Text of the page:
Vietnam Railway Corporation braces for 85 million USD loss
09:00 | 29/10/2020 Print Article
The Vietnam Railway Corporation (VNR) faces the most difficult period in its history due to the COVID-19 pandemic and flooding in central Vietnam, according to VNR chairman Vu Anh Minh.
|Illustrative image (Photo: VNA) |
Hanoi - The Vietnam Railway Corporation (VNR) faces the most difficult period in its history due to the COVID-19 pandemic and flooding in central Vietnam, according to VNR chairman Vu Anh Minh.
The corporation expects to record a loss of about 2 trillion VND (85 million USD) this year while it gained a profit of 182 billion VND in 2019. Its consolidated revenue this year is estimated at 6.5 billion VND, just 77 percent of the figure last year.
According to the VNR report on production and business, in the first nine months of this year, cargo volume was estimated at more than 3.6 million tonnes or 99 percent of the same period of last year. The railway served about 3 million passengers, a reduction of 54.3 percent year-on-year. Therefore, its revenue in the first nine months decreased by 34.2 percent to 2.27 trillion VND.
The railway industry faces increasing competition from other means of modern transport such as aviation, while the railway sector is still not modernised, causing the number of passengers using trains to decrease, according to Minh.
VNR's only advantage is its ability to transport passengers on short and medium routes on which airlines have a small number of flights such as Hanoi-Quang Binh, Hanoi-Lao Cai and Sai Gon-Nha Trang.
To recover, Minh said resuming the industry would depend on the development of the pandemic. In addition, the implementation of the 7 trillion VND project package to upgrade the Hanoi-HCM City railway would reduce its capacity.
The railway industry is unlikely to recover in 2021, according to Minh. It needs at least 3-4 years to recover production and business. The capacity of transporting passenger and cargo could increase after the infrastructure upgrade is completed, then revenue could increase.
This project is expected to finish on June 30, 2021, but this deadline looks likely to be missed. Implementation of this project could be extended by six months, making the VNR lose trillions of VND of revenue.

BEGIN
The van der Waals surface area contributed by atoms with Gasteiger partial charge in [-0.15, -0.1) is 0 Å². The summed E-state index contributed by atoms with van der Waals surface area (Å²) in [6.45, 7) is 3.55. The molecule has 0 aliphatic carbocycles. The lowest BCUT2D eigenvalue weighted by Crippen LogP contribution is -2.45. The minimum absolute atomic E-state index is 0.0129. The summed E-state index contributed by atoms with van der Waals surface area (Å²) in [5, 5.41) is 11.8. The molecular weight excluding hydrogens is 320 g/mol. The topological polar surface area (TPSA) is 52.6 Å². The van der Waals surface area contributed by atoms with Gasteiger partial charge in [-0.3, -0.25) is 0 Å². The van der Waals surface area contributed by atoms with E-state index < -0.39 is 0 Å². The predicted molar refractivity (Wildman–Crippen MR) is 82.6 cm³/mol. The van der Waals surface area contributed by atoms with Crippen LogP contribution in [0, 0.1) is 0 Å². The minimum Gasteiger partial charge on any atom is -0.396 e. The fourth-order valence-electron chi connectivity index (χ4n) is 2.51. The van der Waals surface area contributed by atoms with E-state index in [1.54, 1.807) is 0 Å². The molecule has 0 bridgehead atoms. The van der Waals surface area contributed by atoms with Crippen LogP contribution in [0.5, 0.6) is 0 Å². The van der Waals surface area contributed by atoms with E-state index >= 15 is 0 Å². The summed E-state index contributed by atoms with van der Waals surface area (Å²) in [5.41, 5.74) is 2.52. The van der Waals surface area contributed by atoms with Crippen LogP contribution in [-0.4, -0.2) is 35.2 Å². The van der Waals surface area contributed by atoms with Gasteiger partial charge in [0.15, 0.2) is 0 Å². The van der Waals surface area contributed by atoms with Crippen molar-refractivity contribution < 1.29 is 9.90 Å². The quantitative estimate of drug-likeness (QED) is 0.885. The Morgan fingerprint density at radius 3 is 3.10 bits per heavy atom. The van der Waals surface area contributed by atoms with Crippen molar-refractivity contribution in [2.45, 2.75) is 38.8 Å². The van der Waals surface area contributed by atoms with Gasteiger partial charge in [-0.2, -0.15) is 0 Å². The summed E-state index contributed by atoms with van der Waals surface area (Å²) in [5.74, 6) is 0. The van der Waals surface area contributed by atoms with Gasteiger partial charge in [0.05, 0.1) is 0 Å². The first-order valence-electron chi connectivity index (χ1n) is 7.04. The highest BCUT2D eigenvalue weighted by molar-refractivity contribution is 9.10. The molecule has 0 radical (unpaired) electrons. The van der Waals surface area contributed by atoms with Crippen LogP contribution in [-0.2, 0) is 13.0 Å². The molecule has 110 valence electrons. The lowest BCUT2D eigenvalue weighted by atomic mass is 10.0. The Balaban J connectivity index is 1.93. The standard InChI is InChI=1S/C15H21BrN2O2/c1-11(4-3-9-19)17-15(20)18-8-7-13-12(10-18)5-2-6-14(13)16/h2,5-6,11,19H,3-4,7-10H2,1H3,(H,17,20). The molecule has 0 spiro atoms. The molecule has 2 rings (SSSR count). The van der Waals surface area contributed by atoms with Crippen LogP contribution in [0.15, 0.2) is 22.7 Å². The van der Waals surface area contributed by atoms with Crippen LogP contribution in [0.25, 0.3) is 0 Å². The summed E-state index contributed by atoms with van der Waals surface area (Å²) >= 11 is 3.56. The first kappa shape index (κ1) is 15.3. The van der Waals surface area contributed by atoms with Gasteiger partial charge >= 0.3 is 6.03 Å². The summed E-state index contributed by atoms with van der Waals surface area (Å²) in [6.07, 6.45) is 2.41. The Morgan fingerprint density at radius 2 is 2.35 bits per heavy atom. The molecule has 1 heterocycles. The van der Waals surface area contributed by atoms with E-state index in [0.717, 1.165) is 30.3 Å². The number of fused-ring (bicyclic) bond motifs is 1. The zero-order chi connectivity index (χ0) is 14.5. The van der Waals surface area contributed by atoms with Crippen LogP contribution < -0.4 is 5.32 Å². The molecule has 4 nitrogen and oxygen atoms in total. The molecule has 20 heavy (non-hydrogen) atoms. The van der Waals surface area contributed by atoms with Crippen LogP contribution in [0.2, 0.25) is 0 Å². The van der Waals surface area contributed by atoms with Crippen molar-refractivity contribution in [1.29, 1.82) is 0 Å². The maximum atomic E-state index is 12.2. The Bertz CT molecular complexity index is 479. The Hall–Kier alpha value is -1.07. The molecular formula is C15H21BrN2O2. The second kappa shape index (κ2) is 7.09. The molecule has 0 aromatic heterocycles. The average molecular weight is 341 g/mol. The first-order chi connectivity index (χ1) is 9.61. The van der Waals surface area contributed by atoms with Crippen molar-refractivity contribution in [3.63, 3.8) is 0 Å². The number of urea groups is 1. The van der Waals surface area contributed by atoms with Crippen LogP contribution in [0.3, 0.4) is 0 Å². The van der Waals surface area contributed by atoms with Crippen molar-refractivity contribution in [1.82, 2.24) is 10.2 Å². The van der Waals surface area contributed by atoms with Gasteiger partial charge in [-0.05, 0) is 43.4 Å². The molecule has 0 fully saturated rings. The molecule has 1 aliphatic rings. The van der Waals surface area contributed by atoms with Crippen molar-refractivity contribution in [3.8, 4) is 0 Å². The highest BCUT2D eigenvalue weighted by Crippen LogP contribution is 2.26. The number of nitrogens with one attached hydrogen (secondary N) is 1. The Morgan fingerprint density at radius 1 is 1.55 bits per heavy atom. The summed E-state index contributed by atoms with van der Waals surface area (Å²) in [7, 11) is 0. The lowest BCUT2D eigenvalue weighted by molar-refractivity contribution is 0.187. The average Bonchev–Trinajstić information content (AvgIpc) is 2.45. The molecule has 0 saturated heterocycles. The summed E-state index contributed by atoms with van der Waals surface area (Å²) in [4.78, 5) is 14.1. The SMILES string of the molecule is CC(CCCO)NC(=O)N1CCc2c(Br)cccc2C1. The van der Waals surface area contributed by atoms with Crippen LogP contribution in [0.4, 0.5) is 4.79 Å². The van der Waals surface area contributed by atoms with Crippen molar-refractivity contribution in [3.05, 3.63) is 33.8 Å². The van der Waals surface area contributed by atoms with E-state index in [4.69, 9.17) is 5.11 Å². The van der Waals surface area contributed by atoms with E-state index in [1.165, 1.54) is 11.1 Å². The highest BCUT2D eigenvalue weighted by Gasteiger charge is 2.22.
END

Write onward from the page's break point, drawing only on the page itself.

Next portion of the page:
Passenger transportation has faced many difficulties so the railway industry has promoted freight transport on domestic or international railway routes from 2019, according to the corporation.
For cross-border routes, VNR’s trains have transported cargo weekly through China, Kazakhstan, Russia and Europe. Besides transporting traditional products such as iron, steel, cement and petroleum, the corporation has opened routes to transport goods containers of Viettel and Vietnam Post.
To attract more customers, the corporation has also offered services to transport frozen goods, and import and export fruits.
However, the corporation has struggled to use standard train cars on the Chinese railway. Therefore, it must transfer goods to other train cars at Bang Tuong Station to transport goods from Vietnam to China and third countries.
Minh said amid the COVID-19 pandemic, freight transport had played a key role despite the low revenue. Freight transportation in the first nine months of this year increased by about 10 percent year-on-year, of which it surged by 20 percent in September.
According to Nguyen Hoang Thanh, deputy general director of the Railway Transport and Trade Joint Stock Company (Ratraco), trains can transport a large volume of cargo over long distances with high safety. Transport by train takes 18-20 days compared to 40-45 days for marine transport. This is a great competitive advantage, especially for goods that need particular storage conditions and fast delivery times.
At present, the railway industry was seeking new sources of cargo and international routes for transporting cargo, Minh said. However, the warehouse system along the railway line, the ability to collect goods and high loading and unloading costs were barriers for this plan.